University of Oulu

Lehto, J., Gunn, J., Björn, R., Malmberg, M., Airaksinen, K. E. J., Kytö, V., Nieminen, T., Hartikainen, J. E. K., Biancari, F., & Kiviniemi, T. O. (2020). Adverse events and survival with postpericardiotomy syndrome after surgical aortic valve replacement. The Journal of Thoracic and Cardiovascular Surgery, 160(6), 1446–1456.

Adverse events and survival with postpericardiotomy syndrome after surgical aortic valve replacement

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Author: Lehto, Joonas1; Gunn, Jarmo1; Björn, Rikhard1;
Organizations: 1Heart Center, Turku University Hospital and University of Turku, Turku, Finland
2Research Center of Applied and Preventive Cardiovascular Medicine, University of Turku, Turku, Finland
3Department of Internal Medicine, Helsinki University Hospital and University of Helsinki, Helsinki, Finland
4Department of Internal Medicine, South Karelia Central Hospital, Lappeenranta, Finland
5Department of Surgery, Oulu University Hospital and University of Oulu, Oulu, Finland
6Division of Cardiovascular Medicine, Brigham and Women's Hospital and Harvard Medical School, Boston, Mass
Format: article
Version: published version
Access: open
Online Access: PDF Full Text (PDF, 0.7 MB)
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Language: English
Published: Elsevier, 2020
Publish Date: 2020-12-08


Objectives: Postpericardiotomy syndrome (PPS) is a relatively common complication after cardiac surgery. However, long-term follow-up data on the adverse events and mortality of PPS patients requiring invasive interventions are scarce.

Methods: We sought to assess the occurrence of mortality, new-onset atrial fibrillation (AF), cerebrovascular events, and major bleeds in PPS patients requiring medical attention in a combination database of 671 patients who underwent isolated surgical aortic valve replacement with a bioprosthesis (n = 361) or mechanical prosthesis (n = 310) between 2002 and 2014 (Cardiovascular Research Consortium—A Prospective Project to Identify Biomarkers of Morbidity and Mortality in Cardiovascular Interventional Patients [CAREBANK] 2016‐2018). PPS was defined as moderate if it resulted in delayed hospital discharge, readmission, or medical therapy because of the symptoms; and severe if it required interventions for the evacuation of pleural or pericardial effusion.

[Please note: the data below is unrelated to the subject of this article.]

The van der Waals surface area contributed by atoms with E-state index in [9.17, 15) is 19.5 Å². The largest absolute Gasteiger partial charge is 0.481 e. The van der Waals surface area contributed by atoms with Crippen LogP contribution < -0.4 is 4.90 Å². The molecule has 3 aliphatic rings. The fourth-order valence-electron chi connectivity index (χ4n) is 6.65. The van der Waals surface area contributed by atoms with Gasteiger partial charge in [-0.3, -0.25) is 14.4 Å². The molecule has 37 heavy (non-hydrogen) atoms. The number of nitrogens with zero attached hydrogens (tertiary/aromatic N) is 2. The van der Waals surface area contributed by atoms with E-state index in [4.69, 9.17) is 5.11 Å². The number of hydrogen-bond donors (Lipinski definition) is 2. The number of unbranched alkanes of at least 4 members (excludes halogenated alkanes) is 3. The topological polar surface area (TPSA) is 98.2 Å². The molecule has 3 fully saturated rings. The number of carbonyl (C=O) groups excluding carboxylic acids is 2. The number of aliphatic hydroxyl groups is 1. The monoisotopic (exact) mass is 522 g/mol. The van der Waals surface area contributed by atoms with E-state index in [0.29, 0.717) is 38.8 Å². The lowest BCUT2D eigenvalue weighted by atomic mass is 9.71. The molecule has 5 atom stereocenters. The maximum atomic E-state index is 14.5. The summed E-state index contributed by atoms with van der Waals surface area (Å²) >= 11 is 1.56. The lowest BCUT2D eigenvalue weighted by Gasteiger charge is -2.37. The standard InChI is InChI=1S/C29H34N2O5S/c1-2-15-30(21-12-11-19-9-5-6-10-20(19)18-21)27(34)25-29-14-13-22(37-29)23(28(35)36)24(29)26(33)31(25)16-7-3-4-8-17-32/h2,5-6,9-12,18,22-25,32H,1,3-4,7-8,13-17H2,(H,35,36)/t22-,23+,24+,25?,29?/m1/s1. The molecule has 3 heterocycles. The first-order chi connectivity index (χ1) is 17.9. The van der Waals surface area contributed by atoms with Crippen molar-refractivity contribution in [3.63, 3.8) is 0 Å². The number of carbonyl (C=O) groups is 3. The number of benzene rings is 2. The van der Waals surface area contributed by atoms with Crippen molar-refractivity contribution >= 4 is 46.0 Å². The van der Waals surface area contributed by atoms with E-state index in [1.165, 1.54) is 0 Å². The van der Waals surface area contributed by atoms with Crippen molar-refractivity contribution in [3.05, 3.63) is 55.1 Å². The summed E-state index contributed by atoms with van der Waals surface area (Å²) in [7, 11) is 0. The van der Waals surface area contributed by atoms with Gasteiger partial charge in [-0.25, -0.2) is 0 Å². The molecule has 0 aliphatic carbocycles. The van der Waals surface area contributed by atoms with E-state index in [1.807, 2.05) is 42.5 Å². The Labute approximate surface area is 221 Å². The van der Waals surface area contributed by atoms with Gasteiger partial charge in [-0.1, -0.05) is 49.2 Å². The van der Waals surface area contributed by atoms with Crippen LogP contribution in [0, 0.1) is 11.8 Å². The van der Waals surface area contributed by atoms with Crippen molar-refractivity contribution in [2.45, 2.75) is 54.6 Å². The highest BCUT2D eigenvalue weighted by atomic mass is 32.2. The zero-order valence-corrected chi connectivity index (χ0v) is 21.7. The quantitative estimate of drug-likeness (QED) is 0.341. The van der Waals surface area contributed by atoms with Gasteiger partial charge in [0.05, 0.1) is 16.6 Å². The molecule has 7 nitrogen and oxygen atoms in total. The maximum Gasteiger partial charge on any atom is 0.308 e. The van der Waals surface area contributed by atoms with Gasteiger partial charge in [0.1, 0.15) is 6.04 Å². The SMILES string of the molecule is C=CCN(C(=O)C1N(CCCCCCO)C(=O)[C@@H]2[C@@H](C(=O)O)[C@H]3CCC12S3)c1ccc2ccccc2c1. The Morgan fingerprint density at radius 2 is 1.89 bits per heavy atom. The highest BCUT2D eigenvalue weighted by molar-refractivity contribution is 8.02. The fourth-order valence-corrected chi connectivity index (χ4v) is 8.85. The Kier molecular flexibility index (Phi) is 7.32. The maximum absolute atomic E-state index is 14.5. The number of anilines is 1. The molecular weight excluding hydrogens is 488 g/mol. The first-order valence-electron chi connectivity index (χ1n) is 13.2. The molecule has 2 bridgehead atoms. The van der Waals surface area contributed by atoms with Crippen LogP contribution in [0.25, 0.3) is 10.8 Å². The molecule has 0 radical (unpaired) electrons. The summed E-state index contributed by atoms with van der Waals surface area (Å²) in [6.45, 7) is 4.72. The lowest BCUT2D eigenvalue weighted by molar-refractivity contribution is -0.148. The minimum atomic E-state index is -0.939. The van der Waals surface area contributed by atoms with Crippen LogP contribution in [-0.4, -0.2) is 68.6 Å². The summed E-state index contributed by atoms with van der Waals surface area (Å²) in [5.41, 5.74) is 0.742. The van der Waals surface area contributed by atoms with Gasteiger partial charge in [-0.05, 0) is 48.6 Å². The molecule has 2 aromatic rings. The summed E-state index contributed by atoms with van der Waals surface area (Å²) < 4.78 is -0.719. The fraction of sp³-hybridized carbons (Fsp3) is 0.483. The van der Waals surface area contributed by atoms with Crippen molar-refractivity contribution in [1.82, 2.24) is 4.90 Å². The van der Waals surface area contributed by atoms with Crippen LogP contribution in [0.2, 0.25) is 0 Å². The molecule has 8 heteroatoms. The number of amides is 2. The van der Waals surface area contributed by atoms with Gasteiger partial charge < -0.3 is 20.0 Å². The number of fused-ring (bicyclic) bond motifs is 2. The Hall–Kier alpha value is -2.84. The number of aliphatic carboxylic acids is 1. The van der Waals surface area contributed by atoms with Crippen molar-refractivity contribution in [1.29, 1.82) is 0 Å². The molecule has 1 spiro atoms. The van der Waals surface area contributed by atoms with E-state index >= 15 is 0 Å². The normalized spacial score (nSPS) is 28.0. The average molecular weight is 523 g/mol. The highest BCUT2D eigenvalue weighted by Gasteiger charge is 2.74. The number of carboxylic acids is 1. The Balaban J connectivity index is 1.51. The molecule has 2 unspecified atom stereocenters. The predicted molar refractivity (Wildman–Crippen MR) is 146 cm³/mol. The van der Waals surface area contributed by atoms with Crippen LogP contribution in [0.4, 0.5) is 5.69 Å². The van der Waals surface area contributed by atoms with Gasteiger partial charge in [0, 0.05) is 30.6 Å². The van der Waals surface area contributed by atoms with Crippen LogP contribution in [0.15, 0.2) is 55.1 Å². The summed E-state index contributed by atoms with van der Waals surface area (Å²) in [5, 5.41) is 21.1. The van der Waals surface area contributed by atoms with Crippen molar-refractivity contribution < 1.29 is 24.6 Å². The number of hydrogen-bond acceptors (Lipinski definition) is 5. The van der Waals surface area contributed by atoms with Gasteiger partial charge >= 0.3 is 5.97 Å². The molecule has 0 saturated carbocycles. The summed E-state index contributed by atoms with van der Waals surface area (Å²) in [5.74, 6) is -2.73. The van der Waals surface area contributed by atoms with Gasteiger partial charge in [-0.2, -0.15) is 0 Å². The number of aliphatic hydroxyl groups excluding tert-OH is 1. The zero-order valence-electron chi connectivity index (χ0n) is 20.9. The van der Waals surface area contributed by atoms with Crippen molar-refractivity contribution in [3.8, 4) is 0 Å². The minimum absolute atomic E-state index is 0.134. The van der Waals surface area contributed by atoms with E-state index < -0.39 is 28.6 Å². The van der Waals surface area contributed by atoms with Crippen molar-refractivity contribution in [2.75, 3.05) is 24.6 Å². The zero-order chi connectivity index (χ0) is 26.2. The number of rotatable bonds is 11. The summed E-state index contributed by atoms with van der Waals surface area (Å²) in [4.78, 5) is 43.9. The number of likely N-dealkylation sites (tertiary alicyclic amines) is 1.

Results: The overall incidence of PPS was 11.2%. Median time to diagnosis was 16 (interquartile range, 11‐36) days. Severe PPS was diagnosed in 3.6% of patients. Severe PPS seemed to be associated with higher mortality (hazard ratio, 2.01; 95% confidence interval, 1.03‐3.91; P = .040). Moderate or severe PPS increased the risk of new-onset AF during the early postoperative period (hazard ratio, 1.72; 95% confidence interval, 1.12‐2.63; P = .012). No significant associations were found between PPS and cerebrovascular events or major bleeds during the follow-up.

Conclusions: Patients with PPS requiring invasive interventions are at increased risk for mortality unlike those with mild to moderate forms of the disease. PPS requiring medical attention is associated with a higher AF rate during the early post-operative period but has no significant effect on the occurrence of major stroke, stroke or transient ischemic attack, or major bleeds during long-term follow-up.

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Series: Journal of thoracic and cardiovascular surgery
ISSN: 0022-5223
ISSN-E: 1097-685X
ISSN-L: 0022-5223
Volume: 160
Issue: 6
Pages: 1446 - 1456
DOI: 10.1016/j.jtcvs.2019.12.114
Type of Publication: A1 Journal article – refereed
Field of Science: 3126 Surgery, anesthesiology, intensive care, radiology
Copyright information: Copyright © 2020 by The American Association for Thoracic Surgery. Published by Elsevier Inc. This is an open access article under the CC BY-NC-ND license (http://